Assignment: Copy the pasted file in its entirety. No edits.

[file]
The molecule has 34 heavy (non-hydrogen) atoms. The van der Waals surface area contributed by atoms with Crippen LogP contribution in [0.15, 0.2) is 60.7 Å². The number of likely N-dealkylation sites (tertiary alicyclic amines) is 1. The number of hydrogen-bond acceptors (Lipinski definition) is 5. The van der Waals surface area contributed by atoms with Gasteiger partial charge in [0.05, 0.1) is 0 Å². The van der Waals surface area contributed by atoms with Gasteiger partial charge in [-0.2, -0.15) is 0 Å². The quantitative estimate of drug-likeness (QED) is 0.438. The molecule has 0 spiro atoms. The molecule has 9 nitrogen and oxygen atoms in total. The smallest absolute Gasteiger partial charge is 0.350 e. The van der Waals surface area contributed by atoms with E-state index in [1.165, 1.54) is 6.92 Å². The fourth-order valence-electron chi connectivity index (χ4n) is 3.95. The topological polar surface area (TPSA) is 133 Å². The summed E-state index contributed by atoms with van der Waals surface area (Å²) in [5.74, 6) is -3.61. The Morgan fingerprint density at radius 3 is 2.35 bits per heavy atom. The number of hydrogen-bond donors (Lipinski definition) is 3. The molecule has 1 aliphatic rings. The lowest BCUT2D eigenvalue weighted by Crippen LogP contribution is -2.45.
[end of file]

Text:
The molecule has 34 heavy (non-hydrogen) atoms. The van der Waals surface area contributed by atoms with Crippen LogP contribution in [0.15, 0.2) is 60.7 Å². The number of likely N-dealkylation sites (tertiary alicyclic amines) is 1. The number of hydrogen-bond acceptors (Lipinski definition) is 5. The van der Waals surface area contributed by atoms with Gasteiger partial charge in [0.05, 0.1) is 0 Å². The van der Waals surface area contributed by atoms with Gasteiger partial charge in [-0.2, -0.15) is 0 Å². The quantitative estimate of drug-likeness (QED) is 0.438. The molecule has 0 spiro atoms. The molecule has 9 nitrogen and oxygen atoms in total. The smallest absolute Gasteiger partial charge is 0.350 e. The van der Waals surface area contributed by atoms with E-state index in [1.165, 1.54) is 6.92 Å². The fourth-order valence-electron chi connectivity index (χ4n) is 3.95. The topological polar surface area (TPSA) is 133 Å². The summed E-state index contributed by atoms with van der Waals surface area (Å²) in [5.74, 6) is -3.61. The Morgan fingerprint density at radius 3 is 2.35 bits per heavy atom. The number of hydrogen-bond donors (Lipinski definition) is 3. The molecule has 1 aliphatic rings. The lowest BCUT2D eigenvalue weighted by Crippen LogP contribution is -2.45.